Limited access to the giant Grasberg copper mine in eastern Indonesia is expected to resume on Monday (21/08), its operator said, after hundreds of former workers blockaded the site and clashed with police.
Trouble erupted at the mine, which is operated by the Indonesian unit of Freeport McMoRan, during a demonstration over employment terms on Saturday afternoon.
Three former workers were injured after police fired tear gas and warning shots to disperse the blockade, according to a union official representing the ex-workers.
Freeport said at least four contractors were also injured.
Buildings, vehicles and motorbikes belonging to the company and its employees were also torched in the incident in the province of Papua, Freeport said, and access to the world’s second-largest copper mine was restricted due to safety concerns.
Freeport Indonesia spokesman Riza Pratama praised local authorities on Sunday for “restoring security control” but also continued to advise workers to avoid travelling to the area.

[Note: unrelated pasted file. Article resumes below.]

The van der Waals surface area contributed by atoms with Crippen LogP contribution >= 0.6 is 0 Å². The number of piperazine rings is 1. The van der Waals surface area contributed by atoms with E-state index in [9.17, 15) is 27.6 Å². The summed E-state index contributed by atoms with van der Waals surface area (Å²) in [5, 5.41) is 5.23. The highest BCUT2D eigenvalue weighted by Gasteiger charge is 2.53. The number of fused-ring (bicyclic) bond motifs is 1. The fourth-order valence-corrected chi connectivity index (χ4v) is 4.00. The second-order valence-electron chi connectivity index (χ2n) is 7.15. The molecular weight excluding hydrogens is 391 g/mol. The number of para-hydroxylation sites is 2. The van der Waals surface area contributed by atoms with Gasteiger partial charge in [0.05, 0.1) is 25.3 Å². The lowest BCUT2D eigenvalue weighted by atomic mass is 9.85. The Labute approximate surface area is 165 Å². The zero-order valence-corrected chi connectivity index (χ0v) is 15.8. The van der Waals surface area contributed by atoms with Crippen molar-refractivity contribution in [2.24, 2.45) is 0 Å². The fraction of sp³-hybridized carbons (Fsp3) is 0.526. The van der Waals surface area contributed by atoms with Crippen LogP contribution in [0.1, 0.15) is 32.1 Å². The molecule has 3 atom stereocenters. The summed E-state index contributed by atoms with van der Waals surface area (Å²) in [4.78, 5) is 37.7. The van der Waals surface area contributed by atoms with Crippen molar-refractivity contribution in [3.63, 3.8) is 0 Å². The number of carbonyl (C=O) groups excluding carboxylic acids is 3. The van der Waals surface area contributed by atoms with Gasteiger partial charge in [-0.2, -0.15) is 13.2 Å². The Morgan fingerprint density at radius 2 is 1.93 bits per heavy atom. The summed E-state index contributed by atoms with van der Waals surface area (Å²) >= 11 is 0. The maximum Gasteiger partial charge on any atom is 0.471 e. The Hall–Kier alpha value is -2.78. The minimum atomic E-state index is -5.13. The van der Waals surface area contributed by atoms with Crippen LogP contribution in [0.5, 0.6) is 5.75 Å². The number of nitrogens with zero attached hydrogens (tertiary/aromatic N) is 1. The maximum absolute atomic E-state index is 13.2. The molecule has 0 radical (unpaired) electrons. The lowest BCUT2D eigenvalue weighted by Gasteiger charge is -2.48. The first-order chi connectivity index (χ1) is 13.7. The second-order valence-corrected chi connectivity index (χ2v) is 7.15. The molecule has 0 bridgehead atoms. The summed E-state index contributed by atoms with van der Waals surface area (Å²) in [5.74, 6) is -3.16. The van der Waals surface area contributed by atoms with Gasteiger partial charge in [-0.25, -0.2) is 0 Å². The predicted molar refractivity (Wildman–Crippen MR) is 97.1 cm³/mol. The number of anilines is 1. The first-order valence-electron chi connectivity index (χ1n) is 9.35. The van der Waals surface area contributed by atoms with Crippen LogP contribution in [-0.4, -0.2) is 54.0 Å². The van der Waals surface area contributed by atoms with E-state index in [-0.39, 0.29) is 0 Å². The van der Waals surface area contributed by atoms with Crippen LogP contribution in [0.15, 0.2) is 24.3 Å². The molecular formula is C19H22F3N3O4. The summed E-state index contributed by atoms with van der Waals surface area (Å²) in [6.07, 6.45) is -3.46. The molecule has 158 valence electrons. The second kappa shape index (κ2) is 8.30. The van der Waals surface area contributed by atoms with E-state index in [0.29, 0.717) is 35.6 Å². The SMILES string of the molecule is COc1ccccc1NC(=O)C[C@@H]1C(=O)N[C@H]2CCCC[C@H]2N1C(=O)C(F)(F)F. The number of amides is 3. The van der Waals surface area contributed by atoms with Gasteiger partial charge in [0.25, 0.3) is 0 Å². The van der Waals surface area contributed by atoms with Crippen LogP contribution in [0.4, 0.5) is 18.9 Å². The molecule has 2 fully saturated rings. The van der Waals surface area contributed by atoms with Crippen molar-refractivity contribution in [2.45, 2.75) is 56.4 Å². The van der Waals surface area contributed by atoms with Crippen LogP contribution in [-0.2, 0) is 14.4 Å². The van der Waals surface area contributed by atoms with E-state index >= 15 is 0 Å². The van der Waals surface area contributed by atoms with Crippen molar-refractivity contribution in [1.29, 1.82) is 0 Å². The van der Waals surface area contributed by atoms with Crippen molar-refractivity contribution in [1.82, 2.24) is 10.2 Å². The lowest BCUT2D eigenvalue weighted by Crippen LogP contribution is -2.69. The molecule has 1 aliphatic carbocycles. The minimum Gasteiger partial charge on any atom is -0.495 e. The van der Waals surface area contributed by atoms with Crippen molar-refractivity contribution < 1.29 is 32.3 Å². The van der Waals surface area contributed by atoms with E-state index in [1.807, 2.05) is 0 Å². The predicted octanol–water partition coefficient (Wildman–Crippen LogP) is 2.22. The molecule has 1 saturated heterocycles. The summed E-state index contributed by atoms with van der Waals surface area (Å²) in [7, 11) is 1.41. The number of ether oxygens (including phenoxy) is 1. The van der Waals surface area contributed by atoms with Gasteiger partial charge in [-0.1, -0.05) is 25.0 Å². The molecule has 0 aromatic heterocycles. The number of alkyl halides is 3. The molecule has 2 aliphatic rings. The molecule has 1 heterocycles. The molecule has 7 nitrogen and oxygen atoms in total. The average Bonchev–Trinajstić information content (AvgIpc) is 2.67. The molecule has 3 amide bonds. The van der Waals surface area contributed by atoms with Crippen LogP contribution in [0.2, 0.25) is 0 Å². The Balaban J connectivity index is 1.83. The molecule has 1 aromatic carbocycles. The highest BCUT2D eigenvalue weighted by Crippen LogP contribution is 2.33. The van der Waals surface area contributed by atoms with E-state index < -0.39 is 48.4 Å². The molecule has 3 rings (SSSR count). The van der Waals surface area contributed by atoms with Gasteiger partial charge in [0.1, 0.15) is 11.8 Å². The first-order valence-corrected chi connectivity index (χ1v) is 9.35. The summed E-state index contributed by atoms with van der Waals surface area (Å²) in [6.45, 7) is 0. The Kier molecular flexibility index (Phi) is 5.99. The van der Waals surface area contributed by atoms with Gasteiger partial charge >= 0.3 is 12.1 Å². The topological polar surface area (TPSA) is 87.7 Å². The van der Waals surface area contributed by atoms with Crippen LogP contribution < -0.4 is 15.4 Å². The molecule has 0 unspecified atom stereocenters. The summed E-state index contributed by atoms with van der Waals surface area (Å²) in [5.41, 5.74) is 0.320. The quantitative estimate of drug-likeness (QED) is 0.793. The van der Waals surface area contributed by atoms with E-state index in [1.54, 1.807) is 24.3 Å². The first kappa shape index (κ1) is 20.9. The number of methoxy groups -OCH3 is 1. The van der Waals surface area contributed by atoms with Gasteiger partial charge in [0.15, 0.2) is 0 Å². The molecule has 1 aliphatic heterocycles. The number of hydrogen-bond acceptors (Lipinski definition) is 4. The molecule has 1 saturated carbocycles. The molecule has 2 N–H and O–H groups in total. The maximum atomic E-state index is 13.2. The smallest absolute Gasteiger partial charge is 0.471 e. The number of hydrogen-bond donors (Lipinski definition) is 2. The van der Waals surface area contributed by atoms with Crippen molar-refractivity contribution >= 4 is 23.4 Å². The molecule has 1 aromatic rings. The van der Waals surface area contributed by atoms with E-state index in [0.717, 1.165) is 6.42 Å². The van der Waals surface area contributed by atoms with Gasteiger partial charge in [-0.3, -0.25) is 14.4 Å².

“The main supply route also has been cleared, and bus and cargo convoys will resume on a limited basis Monday,” Pratama said in an emailed statement.
Following export restrictions related to a permit dispute, Freeport Indonesia, which employs more than 32,000 staff and contractors, laid off about 3,000 workers earlier this year. This prompted a strike and high levels of absenteeism.
Freeport has denied that there is a “formal strike,” and deemed that approximately 3,000 full-time and 1,000 contract employees who were absent had “voluntarily resigned,” but could reapply for positions as contractors.
Arizona-based Freeport, the world’s biggest publicly-traded copper miner, has repeatedly said it has acted on labor issues in accordance with Indonesian law and its labor contract.
Tensions around Grasberg could hamper Indonesia’s efforts to calm Papua, where a low-level insurgency has simmered for decades. The mine is a major source of revenue for the local economy, but its social and environmental effects also remain sources of friction.
“If indeed we won’t be employed again, they must be clear about our rights [and[ what we will receive,” one former worker told Reuters on condition of anonymity.
Tri Puspital, a union official representing the estimated 5,000 former workers involved in the near four-month dispute told Reuters his team had not yet made plans to demonstrate again. “We’re still waiting.”
IndustriALL Global Union, a federation of labor unions, has criticized Freeport’s handling of the matter, saying it treated “fired” workers “inhumanely and with contempt,” and urged the company to reinstate staff and contractors.